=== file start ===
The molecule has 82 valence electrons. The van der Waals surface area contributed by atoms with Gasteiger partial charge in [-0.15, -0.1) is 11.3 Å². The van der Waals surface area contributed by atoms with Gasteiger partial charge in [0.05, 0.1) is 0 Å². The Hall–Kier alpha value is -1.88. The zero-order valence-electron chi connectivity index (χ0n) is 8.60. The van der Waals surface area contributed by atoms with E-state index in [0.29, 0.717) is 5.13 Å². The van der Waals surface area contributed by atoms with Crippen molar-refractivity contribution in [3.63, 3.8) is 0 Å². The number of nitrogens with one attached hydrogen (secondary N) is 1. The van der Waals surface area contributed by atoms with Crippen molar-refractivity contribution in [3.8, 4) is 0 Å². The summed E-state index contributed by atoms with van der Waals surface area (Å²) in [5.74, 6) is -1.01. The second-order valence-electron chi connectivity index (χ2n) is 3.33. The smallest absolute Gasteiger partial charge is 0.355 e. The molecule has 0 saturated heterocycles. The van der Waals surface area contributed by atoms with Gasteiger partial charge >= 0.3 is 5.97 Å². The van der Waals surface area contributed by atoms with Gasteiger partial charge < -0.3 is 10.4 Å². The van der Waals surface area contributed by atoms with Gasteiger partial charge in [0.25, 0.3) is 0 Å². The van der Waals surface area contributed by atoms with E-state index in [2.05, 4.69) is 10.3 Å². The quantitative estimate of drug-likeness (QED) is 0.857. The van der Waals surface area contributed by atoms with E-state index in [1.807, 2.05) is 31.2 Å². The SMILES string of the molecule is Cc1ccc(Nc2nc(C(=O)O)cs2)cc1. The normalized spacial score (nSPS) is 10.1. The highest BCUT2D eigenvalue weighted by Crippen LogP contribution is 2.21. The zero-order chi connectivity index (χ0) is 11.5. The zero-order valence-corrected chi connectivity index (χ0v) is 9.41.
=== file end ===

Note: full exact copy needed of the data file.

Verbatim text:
The molecule has 82 valence electrons. The van der Waals surface area contributed by atoms with Gasteiger partial charge in [-0.15, -0.1) is 11.3 Å². The van der Waals surface area contributed by atoms with Gasteiger partial charge in [0.05, 0.1) is 0 Å². The Hall–Kier alpha value is -1.88. The zero-order valence-electron chi connectivity index (χ0n) is 8.60. The van der Waals surface area contributed by atoms with E-state index in [0.29, 0.717) is 5.13 Å². The van der Waals surface area contributed by atoms with Crippen molar-refractivity contribution in [3.63, 3.8) is 0 Å². The number of nitrogens with one attached hydrogen (secondary N) is 1. The van der Waals surface area contributed by atoms with Crippen molar-refractivity contribution in [3.8, 4) is 0 Å². The summed E-state index contributed by atoms with van der Waals surface area (Å²) in [5.74, 6) is -1.01. The second-order valence-electron chi connectivity index (χ2n) is 3.33. The smallest absolute Gasteiger partial charge is 0.355 e. The molecule has 0 saturated heterocycles. The van der Waals surface area contributed by atoms with Gasteiger partial charge >= 0.3 is 5.97 Å². The van der Waals surface area contributed by atoms with Gasteiger partial charge < -0.3 is 10.4 Å². The van der Waals surface area contributed by atoms with Gasteiger partial charge in [0.25, 0.3) is 0 Å². The van der Waals surface area contributed by atoms with E-state index in [2.05, 4.69) is 10.3 Å². The quantitative estimate of drug-likeness (QED) is 0.857. The van der Waals surface area contributed by atoms with E-state index in [1.807, 2.05) is 31.2 Å². The SMILES string of the molecule is Cc1ccc(Nc2nc(C(=O)O)cs2)cc1. The normalized spacial score (nSPS) is 10.1. The highest BCUT2D eigenvalue weighted by Crippen LogP contribution is 2.21. The zero-order chi connectivity index (χ0) is 11.5. The zero-order valence-corrected chi connectivity index (χ0v) is 9.41.